Violent crime has been making headlines for the last couple of years. With the homicide rate hitting the highest point in decades for several major cities, it’s unsurprising that it would
If it bleeds, it leads.
Also unsurprising is that many are trying to use this surge in violent crime to claim that guns are the problem. The fact that no gun laws changed prior to the violence surge is completely irrelevant to these discussions.
However, some are trying to argue that it’s not the guns that are the problem.
Gun owners across the commonwealth are outraged by Gov. Tom Wolf’s and Attorney General Josh Shapiro’s continued scapegoating of firearms as the cause of violence in Philadelphia. As the Pennsylvania director of Gun Owners of America, an organization dedicated to gun ownership, I hear from other gun owners regularly. Let me walk you through our thinking.
Wolf, Shapiro, and Democratic allies in the General Assembly are pushing no less than six bills — SB 413, SB 414, HB 271, HB 414, HB 1315, and HB 1966 — aimed at making homemade firearms illegal. These bills would require pieces of metal and plastic to be regulated as firearms.
Philadelphia Democrats and the attorney general frequently rant about the number of homemade firearms that are used for crime in Philadelphia. With all this focus on what they incorrectly call “ghost guns,” you’d think homemade firearms are used in all crimes in Philly. But, according to a notice issued by the Department of Justice’s Bureau of Alcohol, Tobacco, Firearms and Explosives, from 2016 through 2020 less than 2% of the firearms used in homicides or attempted homicides nationwide were homemade.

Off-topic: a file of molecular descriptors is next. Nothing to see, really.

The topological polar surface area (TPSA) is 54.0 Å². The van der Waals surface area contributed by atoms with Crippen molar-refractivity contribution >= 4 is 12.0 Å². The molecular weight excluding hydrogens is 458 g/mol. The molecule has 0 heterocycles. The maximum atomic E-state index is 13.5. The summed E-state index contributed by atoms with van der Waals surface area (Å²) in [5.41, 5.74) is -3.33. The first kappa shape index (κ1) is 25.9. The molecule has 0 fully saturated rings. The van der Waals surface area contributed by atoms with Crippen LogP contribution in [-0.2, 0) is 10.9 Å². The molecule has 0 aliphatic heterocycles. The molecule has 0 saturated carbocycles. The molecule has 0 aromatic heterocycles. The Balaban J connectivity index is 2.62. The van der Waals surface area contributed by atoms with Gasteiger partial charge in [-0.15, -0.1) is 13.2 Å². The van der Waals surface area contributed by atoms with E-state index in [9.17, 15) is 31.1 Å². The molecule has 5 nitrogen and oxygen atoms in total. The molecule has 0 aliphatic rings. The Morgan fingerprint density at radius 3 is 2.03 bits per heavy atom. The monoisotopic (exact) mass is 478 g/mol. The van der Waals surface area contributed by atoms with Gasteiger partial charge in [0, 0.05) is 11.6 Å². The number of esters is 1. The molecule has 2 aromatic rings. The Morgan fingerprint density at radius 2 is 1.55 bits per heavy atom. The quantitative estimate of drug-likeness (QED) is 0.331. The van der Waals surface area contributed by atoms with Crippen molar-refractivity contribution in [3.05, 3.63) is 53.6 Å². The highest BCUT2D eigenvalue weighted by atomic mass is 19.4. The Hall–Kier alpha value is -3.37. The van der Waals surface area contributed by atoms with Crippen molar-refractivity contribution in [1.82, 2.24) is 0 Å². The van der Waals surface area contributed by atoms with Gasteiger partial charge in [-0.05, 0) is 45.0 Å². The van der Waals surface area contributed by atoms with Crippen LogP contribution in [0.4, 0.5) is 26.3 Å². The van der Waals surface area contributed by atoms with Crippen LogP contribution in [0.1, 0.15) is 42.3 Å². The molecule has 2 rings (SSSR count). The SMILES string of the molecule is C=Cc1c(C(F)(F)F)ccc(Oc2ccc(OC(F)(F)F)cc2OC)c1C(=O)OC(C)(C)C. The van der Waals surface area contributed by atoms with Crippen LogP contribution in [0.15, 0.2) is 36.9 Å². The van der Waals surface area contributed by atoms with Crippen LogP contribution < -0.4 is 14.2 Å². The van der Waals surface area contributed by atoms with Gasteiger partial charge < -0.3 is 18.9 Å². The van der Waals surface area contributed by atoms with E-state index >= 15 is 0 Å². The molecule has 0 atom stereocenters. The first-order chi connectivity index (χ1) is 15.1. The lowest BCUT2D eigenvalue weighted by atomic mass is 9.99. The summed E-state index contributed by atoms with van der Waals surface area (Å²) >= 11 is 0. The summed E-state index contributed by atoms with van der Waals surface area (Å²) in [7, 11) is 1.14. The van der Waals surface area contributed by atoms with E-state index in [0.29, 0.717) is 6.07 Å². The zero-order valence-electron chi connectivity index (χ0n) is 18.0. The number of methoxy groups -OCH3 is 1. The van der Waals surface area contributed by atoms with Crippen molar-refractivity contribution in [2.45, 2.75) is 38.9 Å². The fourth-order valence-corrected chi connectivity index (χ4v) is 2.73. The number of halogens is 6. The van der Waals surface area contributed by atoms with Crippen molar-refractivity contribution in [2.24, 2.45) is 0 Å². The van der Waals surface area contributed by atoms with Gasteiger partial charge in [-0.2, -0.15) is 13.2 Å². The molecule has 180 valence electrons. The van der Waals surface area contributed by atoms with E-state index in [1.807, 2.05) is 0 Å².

The cause of the skyrocketing violence in Philadelphia isn’t homemade firearms. It’s not even commercially produced firearms. No, a major cause of the increased violence in Philadelphia is an unwillingness to prosecute criminals, and the culprit is District Attorney Larry Krasner, who was first elected in 2017.
That was from GOA’s Pennsylvania director Val Finnell. Finnell ain’t wrong, either.
Nor is he alone in this belief, either. For one thing, I share it. There are others as well:
Soft-on-crime district attorneys across the country are to blame for a spike in violent crime – not firearms, a former federal prosecutor told Fox News Digital.
“Guns don’t commit crimes, neither do knives and hammers, people do,” said Charles Stimson, now a senior legal fellow at the Heritage Foundation, a conservative think tank. “It’s a red herring to focus on guns rather than the harder issue of how to enforce the law fairly and hold criminals accountable.”
Stimson blamed much of these increases on progressive district attorneys who have weakened consequences for a range of serious crimes in mostly Democratic-run cities.
“It is not true that crime is rising in every big city — it’s true that it’s rising in cities that have elected rogue prosecutors,” Stimson said, specifically highlighting the policies of George Gascón in Los Angeles, Chesa Boudin in San Francisco, Kim Foxx in Chicago, Larry Krasner in Philadelphia and others.
Now, it should be noted that not everyone agreed. The article quoted directly above does provide some who offer a counterpoint.
However, the claim boils down to “there’s no evidence.” That’s a far cry from evidence to the contrary, though, which is important.
No evidence doesn’t mean there’s no connection. It may well mean there’s insufficient study.
In fairness, it’s also possible that while woke prosecutors are part of the problem, they’re far from the totality of the issue. We also had months of anti-police rhetoric and sentiment and talk of defunding the police that made officers less likely to intervene if they could avoid it.
Couple all that with a pandemic that kept us locked up in our homes for months on end and you get a recipe for disaster.
But there’s nothing to suggest that woke prosecutions are making anything, anything at all, better. Instead, we see violent crime rates soaring right about the time these dipsticks came to power.
Correlation doesn’t equal causation, but causation tends to lead to correlation. Or, more simply put, where there’s smoke, there’s usually fire.